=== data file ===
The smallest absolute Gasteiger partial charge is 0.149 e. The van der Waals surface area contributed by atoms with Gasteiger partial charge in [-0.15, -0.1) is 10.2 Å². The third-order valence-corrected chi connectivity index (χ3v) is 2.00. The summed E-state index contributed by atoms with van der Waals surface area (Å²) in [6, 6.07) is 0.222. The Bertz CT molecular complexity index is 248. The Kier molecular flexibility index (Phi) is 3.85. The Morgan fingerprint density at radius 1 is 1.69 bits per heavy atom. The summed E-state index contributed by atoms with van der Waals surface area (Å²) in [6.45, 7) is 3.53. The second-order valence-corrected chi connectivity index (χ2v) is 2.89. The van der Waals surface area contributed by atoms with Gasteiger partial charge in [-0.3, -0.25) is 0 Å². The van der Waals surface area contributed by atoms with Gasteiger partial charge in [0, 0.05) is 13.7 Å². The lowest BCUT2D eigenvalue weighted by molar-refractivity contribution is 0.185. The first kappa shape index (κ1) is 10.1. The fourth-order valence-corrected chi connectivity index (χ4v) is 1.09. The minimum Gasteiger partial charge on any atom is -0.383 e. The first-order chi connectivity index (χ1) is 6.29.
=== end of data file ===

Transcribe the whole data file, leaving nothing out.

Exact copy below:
The smallest absolute Gasteiger partial charge is 0.149 e. The van der Waals surface area contributed by atoms with Gasteiger partial charge in [-0.15, -0.1) is 10.2 Å². The third-order valence-corrected chi connectivity index (χ3v) is 2.00. The summed E-state index contributed by atoms with van der Waals surface area (Å²) in [6, 6.07) is 0.222. The Bertz CT molecular complexity index is 248. The Kier molecular flexibility index (Phi) is 3.85. The Morgan fingerprint density at radius 1 is 1.69 bits per heavy atom. The summed E-state index contributed by atoms with van der Waals surface area (Å²) in [6.45, 7) is 3.53. The second-order valence-corrected chi connectivity index (χ2v) is 2.89. The van der Waals surface area contributed by atoms with Gasteiger partial charge in [-0.3, -0.25) is 0 Å². The van der Waals surface area contributed by atoms with Gasteiger partial charge in [0, 0.05) is 13.7 Å². The lowest BCUT2D eigenvalue weighted by molar-refractivity contribution is 0.185. The first kappa shape index (κ1) is 10.1. The fourth-order valence-corrected chi connectivity index (χ4v) is 1.09. The minimum Gasteiger partial charge on any atom is -0.383 e. The first-order chi connectivity index (χ1) is 6.29.